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Opinion

From Search to Answer Engine: Google's Evolutionary Leap

Christophe Carugati

10 May 2024

Generative AI

Google’s shift from a search to an answer engine showcases a major evolution to stay ahead of the curve. However, Google is not immune to forthcoming major disruptions from personal agents.

In the ever-evolving realm of digital information, Google’s mission to organise the world's information resonates through the online journey of billions of users worldwide. Yet, shifting user behaviours and disruptive technological innovations put Google at a pivotal crossroads: from a search to an answer engine.

 

For nearly fifteen years, Google has dominated the global search engine market, boasting a staggering 90 per cent market share, according to data from Statcounter. Its journey from a garage startup to unrivalled dominance shows its ability to innovate and adapt to change.

 

From desktops to smartphones, Google has successfully traversed the ever-changing landscape of technology, tailoring its search engines to suit users' needs across diverse devices, including tablets, virtual assistants, cars, and televisions. However, the emergence of a new generation of digital natives confronts Google with a paradigm shift in search habits.

 

The rise of social media platforms as hubs of information dissemination has heralded a new era in search behaviour, with young users increasingly turning to platforms like TikTok or Instagram to get information from personal stories from influencers about travel, food, sport, and more. According to research by the youth research firm YPulse, 46 per cent of individuals aged 18 to 24 now initiate their searches on Google, compared to 58 per cent for those aged 25-39, while 21 per cent opt for the social media TikTok.

 

In response to this shift, Google has introduced innovative features, like Google Notes and Follow, empowering users to delve deeper into their areas of interest in Google Search. Additionally, Google Android phone users can use Google Circle to Search to seamlessly search for information without leaving an application, potentially bridging the gap between search engines and social media platforms.

 

Yet, the most profound transformation lies in the very nature of search itself. With the advent of Generative AI-powered applications like ChatGPT, users are no longer content with mere search results; they crave tailored answers to their queries. To meet this growing demand, Google has unveiled its own AI-powered application, Google Search Generative Experience (SGE), into Google Search, powered by its Google Gemini models.

 

However, this transition to answer-centric search poses a fundamental challenge to Google Search's traditional business model, which relies heavily on near-zero search costs and advertising revenue from sponsored search links in Google Search and ad banners on publisher’s websites. While introducing generated answers alongside traditional search results may enhance user experience, it also threatens to disrupt Google's revenue streams.

 

Indeed, answer engines incur positive search costs due to the significant computing power required to generate answers. However, Google has managed to reduce these costs by 80 per cent in its latest version of Google SGE compared to the initial one. Moreover, direct answers often diminish the need to click on result links, potentially impacting advertising revenue. Nevertheless, Google continues to display ads alongside generated answers. While the efficacy of this monetisation strategy remains undisclosed, media reports suggest that Google is contemplating charging fees for certain AI features within Google Search.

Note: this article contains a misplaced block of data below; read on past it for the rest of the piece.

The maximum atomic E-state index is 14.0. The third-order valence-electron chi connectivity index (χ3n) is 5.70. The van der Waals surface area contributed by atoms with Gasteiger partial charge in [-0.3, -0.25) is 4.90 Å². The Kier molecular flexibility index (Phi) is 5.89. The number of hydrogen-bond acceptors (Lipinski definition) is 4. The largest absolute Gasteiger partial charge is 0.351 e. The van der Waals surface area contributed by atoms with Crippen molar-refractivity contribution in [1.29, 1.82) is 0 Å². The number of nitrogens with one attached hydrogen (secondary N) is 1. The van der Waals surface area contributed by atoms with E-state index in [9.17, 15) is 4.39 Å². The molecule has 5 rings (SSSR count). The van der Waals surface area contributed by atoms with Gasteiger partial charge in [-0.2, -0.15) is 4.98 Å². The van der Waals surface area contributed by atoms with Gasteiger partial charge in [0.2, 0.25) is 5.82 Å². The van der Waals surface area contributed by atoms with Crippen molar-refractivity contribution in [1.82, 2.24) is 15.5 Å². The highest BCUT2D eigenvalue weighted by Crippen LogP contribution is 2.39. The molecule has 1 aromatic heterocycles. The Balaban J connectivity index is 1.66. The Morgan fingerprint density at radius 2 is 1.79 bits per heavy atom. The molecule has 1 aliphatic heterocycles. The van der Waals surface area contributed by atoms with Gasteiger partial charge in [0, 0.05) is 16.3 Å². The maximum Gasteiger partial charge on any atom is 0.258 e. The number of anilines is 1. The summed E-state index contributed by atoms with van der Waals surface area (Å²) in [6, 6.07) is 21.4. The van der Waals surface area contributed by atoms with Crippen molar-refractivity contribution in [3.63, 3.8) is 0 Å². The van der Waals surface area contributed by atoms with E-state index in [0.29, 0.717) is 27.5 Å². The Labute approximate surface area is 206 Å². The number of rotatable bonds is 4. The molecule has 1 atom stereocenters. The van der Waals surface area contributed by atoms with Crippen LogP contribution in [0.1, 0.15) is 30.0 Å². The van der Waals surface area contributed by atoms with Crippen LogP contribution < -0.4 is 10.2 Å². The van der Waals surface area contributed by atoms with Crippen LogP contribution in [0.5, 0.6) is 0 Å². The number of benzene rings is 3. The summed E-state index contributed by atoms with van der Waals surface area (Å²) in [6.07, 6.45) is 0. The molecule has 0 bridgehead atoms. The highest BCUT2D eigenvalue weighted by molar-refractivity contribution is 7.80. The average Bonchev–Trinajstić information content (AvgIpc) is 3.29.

Furthermore, answer engines envision a new way of interaction: AI assistants like those in the movie “Her.” They are positioned to become the killer apps and devices of the future, serving as personal agents for individuals. Social media giant Meta, boasting over 3 billion monthly active users globally, appears to be leading the charge. With its latest Meta AI assistant, users across all its platforms can access real-time information seamlessly without leaving the apps. This move by Meta could prove highly disruptive, especially considering the increasing reliance of young users on social media platforms. Microsoft is also making strides in developing personal agents, exemplified by Microsoft Copilot. Microsoft's recent hiring of most staff from InflectionAI, the creator of the conversational personal agent Pi.ai, further solidifies Microsoft's position at the forefront of this development. Despite its shift from a search to an answer engine, Google is not immune to forthcoming major disruptions.

Keywords

Generative AI

Google

About the paper

This paper is part of our GenAI and Competition Hub, which strives for responsible generative AI (GenAI) development, ensuring favourable market conditions that benefit all. We help solve your challenges through impartial, high-quality research, strategic solutions in data, AI, and competition, stakeholder engagement, insights, and policy recommendations on complex policy developments. Contact us to join the Hub or for consultation/press inquiries.

About the author

Christophe Carugati

Dr. Christophe Carugati is the founder of Digital Competition. He is a renowned and passionate expert on digital and competition issues with a strong reputation for doing impartial, high-quality research. After his PhD in law and economics on Big Data and Competition Law, he is an ex-affiliate fellow at the economic think-tank Bruegel and a lecturer in competition law and economics at Lille University.

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